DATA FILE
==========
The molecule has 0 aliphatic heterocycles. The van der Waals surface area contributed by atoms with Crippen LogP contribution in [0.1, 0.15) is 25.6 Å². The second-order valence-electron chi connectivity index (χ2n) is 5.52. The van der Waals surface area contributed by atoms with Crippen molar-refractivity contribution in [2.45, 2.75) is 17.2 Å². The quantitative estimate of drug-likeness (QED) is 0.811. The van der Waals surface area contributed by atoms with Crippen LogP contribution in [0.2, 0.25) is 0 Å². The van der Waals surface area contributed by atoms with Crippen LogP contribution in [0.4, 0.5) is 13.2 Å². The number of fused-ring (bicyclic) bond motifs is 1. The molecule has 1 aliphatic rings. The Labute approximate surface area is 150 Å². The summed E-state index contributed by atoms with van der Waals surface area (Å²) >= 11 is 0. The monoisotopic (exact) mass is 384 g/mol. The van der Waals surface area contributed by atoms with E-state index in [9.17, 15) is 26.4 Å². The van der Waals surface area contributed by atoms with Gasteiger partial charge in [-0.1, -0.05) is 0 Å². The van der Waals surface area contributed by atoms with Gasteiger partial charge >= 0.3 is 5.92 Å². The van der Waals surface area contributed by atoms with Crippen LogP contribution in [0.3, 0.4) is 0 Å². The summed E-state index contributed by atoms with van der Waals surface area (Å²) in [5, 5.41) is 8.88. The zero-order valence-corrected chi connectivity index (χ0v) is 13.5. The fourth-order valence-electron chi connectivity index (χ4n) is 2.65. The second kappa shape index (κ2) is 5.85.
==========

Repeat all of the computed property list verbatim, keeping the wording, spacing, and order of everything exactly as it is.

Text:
The molecule has 0 aliphatic heterocycles. The van der Waals surface area contributed by atoms with Crippen LogP contribution in [0.1, 0.15) is 25.6 Å². The second-order valence-electron chi connectivity index (χ2n) is 5.52. The van der Waals surface area contributed by atoms with Crippen molar-refractivity contribution in [2.45, 2.75) is 17.2 Å². The quantitative estimate of drug-likeness (QED) is 0.811. The van der Waals surface area contributed by atoms with Crippen LogP contribution in [0.2, 0.25) is 0 Å². The van der Waals surface area contributed by atoms with Crippen LogP contribution in [0.4, 0.5) is 13.2 Å². The number of fused-ring (bicyclic) bond motifs is 1. The molecule has 1 aliphatic rings. The Labute approximate surface area is 150 Å². The summed E-state index contributed by atoms with van der Waals surface area (Å²) >= 11 is 0. The monoisotopic (exact) mass is 384 g/mol. The van der Waals surface area contributed by atoms with E-state index in [9.17, 15) is 26.4 Å². The van der Waals surface area contributed by atoms with Gasteiger partial charge in [-0.1, -0.05) is 0 Å². The van der Waals surface area contributed by atoms with Gasteiger partial charge >= 0.3 is 5.92 Å². The van der Waals surface area contributed by atoms with Crippen LogP contribution in [0.3, 0.4) is 0 Å². The summed E-state index contributed by atoms with van der Waals surface area (Å²) in [5, 5.41) is 8.88. The zero-order valence-corrected chi connectivity index (χ0v) is 13.5. The fourth-order valence-electron chi connectivity index (χ4n) is 2.65. The second kappa shape index (κ2) is 5.85.